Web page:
c. Du Pont’s warnings did not warn of the sensitization phenomenon which would render a sensitized worker hyperreactive to even a very low exposure. The label did not clearly explain that once a worker is sensitized, the sensitization is permanent.

d. Du Pont’s warnings failed to identify adequately the hazardous chemical component in its product by indicating that it contained “aliphatic polyisocyanates” without specifying what isocyanate derivative was involved.

e. Du Pont’s warnings in regard to the need for respirators are ambiguous and did not clearly indicate that any respiratory protection was required.

f. Du Pont’s warnings in regard to respirators were written in such stilted and technical language as to be incomprehensible to the average employer or painter.

g. Du Pont’s warnings failed to require absolute isolation of the spray painting environment..

h. Du Pont’s warnings recommended a vapor particulate mask respirator when it knew that the manufacturers of such masks had withdrawn their recommendation for use with isocyanates.

i. Du Pont warned only of the danger of monomeric isocyanate in their product when the polymeric isocyanate also constitutes a health hazard.

j. Du Pont failed to provide warnings to use protective measures other than respiratory devices, such as goggles, facial protection, and special protective clothing.

k. Du Pont’s warnings failed to contain any advice in regard to pre-employment screening of workers who would come into contact with isocyanates.

I. du Pont’s warning failed to warn workers who would be exposed to their products or such workers’ employers ot the full nature of the health hazards posed by exposure to their products.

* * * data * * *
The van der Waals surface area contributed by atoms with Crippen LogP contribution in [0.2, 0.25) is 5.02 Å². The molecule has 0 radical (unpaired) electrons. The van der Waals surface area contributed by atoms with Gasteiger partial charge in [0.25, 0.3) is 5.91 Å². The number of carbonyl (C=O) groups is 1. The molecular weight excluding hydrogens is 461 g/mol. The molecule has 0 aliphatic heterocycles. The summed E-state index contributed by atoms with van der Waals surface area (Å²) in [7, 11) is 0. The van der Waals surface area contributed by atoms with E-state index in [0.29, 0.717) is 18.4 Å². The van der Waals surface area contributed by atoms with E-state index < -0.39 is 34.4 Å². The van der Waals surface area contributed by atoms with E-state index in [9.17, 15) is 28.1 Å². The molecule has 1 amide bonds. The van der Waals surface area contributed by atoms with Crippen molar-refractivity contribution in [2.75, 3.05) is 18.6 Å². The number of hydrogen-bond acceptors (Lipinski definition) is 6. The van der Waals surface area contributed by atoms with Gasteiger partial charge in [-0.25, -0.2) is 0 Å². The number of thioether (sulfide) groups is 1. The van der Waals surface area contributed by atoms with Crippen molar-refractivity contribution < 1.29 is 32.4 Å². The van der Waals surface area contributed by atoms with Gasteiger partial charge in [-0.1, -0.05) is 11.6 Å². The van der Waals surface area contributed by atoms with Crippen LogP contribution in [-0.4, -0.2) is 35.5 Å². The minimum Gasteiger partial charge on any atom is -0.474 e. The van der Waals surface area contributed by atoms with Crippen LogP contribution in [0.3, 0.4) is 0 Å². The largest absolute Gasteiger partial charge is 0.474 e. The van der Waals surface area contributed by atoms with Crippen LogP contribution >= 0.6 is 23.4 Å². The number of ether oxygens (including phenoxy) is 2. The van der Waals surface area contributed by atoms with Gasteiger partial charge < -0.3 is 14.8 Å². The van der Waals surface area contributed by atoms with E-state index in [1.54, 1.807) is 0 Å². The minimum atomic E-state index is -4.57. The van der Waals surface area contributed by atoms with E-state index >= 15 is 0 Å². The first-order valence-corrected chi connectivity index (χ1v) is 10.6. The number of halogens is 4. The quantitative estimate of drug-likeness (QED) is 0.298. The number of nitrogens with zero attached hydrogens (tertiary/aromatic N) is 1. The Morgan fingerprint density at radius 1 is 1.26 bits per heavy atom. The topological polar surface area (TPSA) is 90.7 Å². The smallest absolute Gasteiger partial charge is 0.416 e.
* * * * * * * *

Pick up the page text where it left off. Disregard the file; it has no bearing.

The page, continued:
m. Du Pont’s warnings failed to warn employees who might be exposed to its products and their employers of the appropriate safety precautions to be used in spray painting operations of its products.

Defendant du Pont was negligent in the manufacturing and Marketing the 192S Activator when it knew or should have known that it was a health hazard to workers, inchjding plaintilt, who would be exposed to such product.

35. Defendant du Pont was negligent in failing to warn workers who would be exposed to the 192S Activator of the. full nature and extent of the health hazards posed by,,. exposure to it.

36. Defendant du Pont was negligent in failing to adequately advise Freightliner (plaintiff’s employer) and plaintiff of the appropriate safety precautions to be employed while using the 192S Activator.

38. Defendant du Pont was negligent in failing to warn Freightliner and Freightliner employees that it was not safe to spray paint products including the 192S Activator except in totally isolated spray painting operations.

These findings are significant in light of the multiple defenses raised. The defendants took, and continue to take a very hard line that the product only poses a temporary and short-lived health hazard. The defendants also took the position that even if hazardous, they had provided sufficient warnings on their label; if the warnings weren’t sufficient, the workers should have protected themselves with appropriate masks: and if the workers did wear the masks the asthma was, “spontaneous adult onset”.

All the hazards of these chemicals have yet to be established. These decisions, however, represent an important forward step.

Attorney Swanson was lead counsel in the Kelly case and practices in Portland, Oregon (503-228-5222),